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Subclinical keratoconus and forme fruste keratoconus: a systematic review of the existent literature about definitions and discriminative criteria

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Session Details

Session Title: Presented Poster Session: Training & Quality of Vision

Venue: Poster Village: Pod 3

First Author: : M.Henriquez PERU

Co Author(s): :    L. Izquierdo Jr   M. Hadid   C. Maldonado   J. Chauca              

Abstract Details


To identify and analyzed keratoconus terminology and discriminative criteria used in studies of subclinical keratoconus (SCK) and/or forme fruste keratoconus (FFKC).


Instituto Oftalmosalud - Research Department


: Prospective, systematic review of electronic database in PubMed, the Cochrane Library, Embase and the Chinese Biomedicine Database of all studies using the keywords “subclinical keratoconus and/or forme fruste keratoconus.” Two independent reviewers analyze the data; the Quality Index assessed the quality of the included literature. We analyzed the selected articles in the following aspects: type of the study, sample size, diagnosis criteria for SCK and FFKC, suggested discriminative parameters, cutoff values, and technology used. Statistical analysis was performed using Stata 13 software.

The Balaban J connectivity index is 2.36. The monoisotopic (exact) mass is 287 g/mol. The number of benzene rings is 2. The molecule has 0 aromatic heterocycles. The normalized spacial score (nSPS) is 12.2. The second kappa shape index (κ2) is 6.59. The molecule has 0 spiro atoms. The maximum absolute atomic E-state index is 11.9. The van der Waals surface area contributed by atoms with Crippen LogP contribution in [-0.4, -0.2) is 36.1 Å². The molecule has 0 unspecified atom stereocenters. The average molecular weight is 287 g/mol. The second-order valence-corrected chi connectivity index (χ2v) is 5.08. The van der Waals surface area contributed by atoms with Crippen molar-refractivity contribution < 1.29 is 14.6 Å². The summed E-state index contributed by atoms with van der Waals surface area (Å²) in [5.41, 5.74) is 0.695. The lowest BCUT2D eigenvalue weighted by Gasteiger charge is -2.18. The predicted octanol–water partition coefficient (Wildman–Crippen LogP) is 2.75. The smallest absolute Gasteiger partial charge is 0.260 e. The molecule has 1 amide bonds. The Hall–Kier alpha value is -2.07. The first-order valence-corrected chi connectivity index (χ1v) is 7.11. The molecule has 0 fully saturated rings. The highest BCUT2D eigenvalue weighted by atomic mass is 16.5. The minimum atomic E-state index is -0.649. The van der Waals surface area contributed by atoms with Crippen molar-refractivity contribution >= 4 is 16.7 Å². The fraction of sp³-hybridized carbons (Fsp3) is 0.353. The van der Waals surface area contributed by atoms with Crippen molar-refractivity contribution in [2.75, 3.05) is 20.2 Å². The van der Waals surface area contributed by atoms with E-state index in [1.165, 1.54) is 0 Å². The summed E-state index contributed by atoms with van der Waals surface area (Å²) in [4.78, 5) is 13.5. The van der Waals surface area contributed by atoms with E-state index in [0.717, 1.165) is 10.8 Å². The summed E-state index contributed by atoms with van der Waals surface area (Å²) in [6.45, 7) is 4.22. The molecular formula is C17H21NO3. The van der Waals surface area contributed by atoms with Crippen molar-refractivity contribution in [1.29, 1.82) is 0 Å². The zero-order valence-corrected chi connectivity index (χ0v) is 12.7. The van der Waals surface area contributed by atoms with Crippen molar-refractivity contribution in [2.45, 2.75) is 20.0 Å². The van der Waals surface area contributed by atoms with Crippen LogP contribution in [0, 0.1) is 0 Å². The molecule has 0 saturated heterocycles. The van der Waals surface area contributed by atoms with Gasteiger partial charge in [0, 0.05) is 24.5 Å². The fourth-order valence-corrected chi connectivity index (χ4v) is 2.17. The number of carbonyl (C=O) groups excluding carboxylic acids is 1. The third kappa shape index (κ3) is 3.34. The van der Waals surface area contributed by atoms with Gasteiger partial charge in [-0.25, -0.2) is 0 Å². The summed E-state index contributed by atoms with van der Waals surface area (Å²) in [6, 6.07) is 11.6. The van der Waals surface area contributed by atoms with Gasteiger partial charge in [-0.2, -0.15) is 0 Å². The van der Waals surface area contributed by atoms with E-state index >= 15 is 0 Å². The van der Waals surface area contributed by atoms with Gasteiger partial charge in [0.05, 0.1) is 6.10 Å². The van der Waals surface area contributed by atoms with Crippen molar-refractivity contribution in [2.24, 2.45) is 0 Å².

The initial search yielded 198 articles, from them 103 where included. From SCK studies, 4.85% were cases series, 40.77% were retrospective study, 38.83% prospective study, 21.35 % cross-sectional study. 43.68% explain the subclinical keratoconus definition used and 53.39% only refers to a reference cited the article. 82.52 % refers to a more than one variable to discriminate between normal and SCK. 29.12% included elevation data, 30.09% aberrometric data, 5.82% biomechanical data, 82.52 curvature data to distinguish between normal and SCK. The discriminative analysis reported a sensitivity and specificity range between 60-99% and 63-99% to distinguish between normal and SCK respectively.


Subclinical keratoconus refers to a cornea with one or more tomographic and/or topographic signs of keratoconus and normal-appearing cornea at slit-lamp biomicroscopy. More than 90% of the studies refer to a more than 1 parameter to discriminate between normal and subclinical keratoconus eyes rather than a single parameter.

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